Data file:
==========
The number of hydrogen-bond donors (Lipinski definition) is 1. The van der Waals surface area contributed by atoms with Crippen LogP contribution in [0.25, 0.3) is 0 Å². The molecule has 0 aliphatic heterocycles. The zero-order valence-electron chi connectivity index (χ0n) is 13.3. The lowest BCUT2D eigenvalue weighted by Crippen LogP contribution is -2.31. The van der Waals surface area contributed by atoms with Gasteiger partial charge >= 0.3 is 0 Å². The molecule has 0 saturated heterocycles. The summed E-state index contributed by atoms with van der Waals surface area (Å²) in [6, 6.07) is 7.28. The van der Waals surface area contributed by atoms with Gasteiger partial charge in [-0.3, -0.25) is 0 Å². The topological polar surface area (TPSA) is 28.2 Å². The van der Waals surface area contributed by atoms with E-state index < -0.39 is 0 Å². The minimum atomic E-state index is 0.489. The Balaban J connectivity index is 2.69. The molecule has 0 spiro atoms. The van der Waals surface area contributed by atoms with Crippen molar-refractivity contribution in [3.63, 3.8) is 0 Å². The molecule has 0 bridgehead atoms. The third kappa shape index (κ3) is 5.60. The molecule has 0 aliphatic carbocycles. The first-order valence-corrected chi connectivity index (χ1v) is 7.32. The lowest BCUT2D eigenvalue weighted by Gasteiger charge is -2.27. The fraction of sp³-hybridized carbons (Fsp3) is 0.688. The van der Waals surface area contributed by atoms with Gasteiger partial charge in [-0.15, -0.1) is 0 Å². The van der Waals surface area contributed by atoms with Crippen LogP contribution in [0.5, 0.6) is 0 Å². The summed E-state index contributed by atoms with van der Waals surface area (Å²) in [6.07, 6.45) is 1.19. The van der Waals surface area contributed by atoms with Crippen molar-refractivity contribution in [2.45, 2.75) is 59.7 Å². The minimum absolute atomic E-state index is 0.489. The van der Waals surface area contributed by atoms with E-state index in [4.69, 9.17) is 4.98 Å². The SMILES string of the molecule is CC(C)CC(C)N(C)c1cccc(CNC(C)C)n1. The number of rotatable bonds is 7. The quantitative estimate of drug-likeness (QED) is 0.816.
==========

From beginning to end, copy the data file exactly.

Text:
The number of hydrogen-bond donors (Lipinski definition) is 1. The van der Waals surface area contributed by atoms with Crippen LogP contribution in [0.25, 0.3) is 0 Å². The molecule has 0 aliphatic heterocycles. The zero-order valence-electron chi connectivity index (χ0n) is 13.3. The lowest BCUT2D eigenvalue weighted by Crippen LogP contribution is -2.31. The van der Waals surface area contributed by atoms with Gasteiger partial charge >= 0.3 is 0 Å². The molecule has 0 saturated heterocycles. The summed E-state index contributed by atoms with van der Waals surface area (Å²) in [6, 6.07) is 7.28. The van der Waals surface area contributed by atoms with Gasteiger partial charge in [-0.3, -0.25) is 0 Å². The topological polar surface area (TPSA) is 28.2 Å². The van der Waals surface area contributed by atoms with E-state index < -0.39 is 0 Å². The minimum atomic E-state index is 0.489. The Balaban J connectivity index is 2.69. The molecule has 0 spiro atoms. The van der Waals surface area contributed by atoms with Crippen molar-refractivity contribution in [3.63, 3.8) is 0 Å². The molecule has 0 bridgehead atoms. The third kappa shape index (κ3) is 5.60. The molecule has 0 aliphatic carbocycles. The first-order valence-corrected chi connectivity index (χ1v) is 7.32. The lowest BCUT2D eigenvalue weighted by Gasteiger charge is -2.27. The fraction of sp³-hybridized carbons (Fsp3) is 0.688. The van der Waals surface area contributed by atoms with Gasteiger partial charge in [-0.15, -0.1) is 0 Å². The van der Waals surface area contributed by atoms with Crippen LogP contribution in [0.5, 0.6) is 0 Å². The summed E-state index contributed by atoms with van der Waals surface area (Å²) in [6.07, 6.45) is 1.19. The van der Waals surface area contributed by atoms with Crippen molar-refractivity contribution in [2.45, 2.75) is 59.7 Å². The minimum absolute atomic E-state index is 0.489. The van der Waals surface area contributed by atoms with E-state index in [4.69, 9.17) is 4.98 Å². The SMILES string of the molecule is CC(C)CC(C)N(C)c1cccc(CNC(C)C)n1. The number of rotatable bonds is 7. The quantitative estimate of drug-likeness (QED) is 0.816.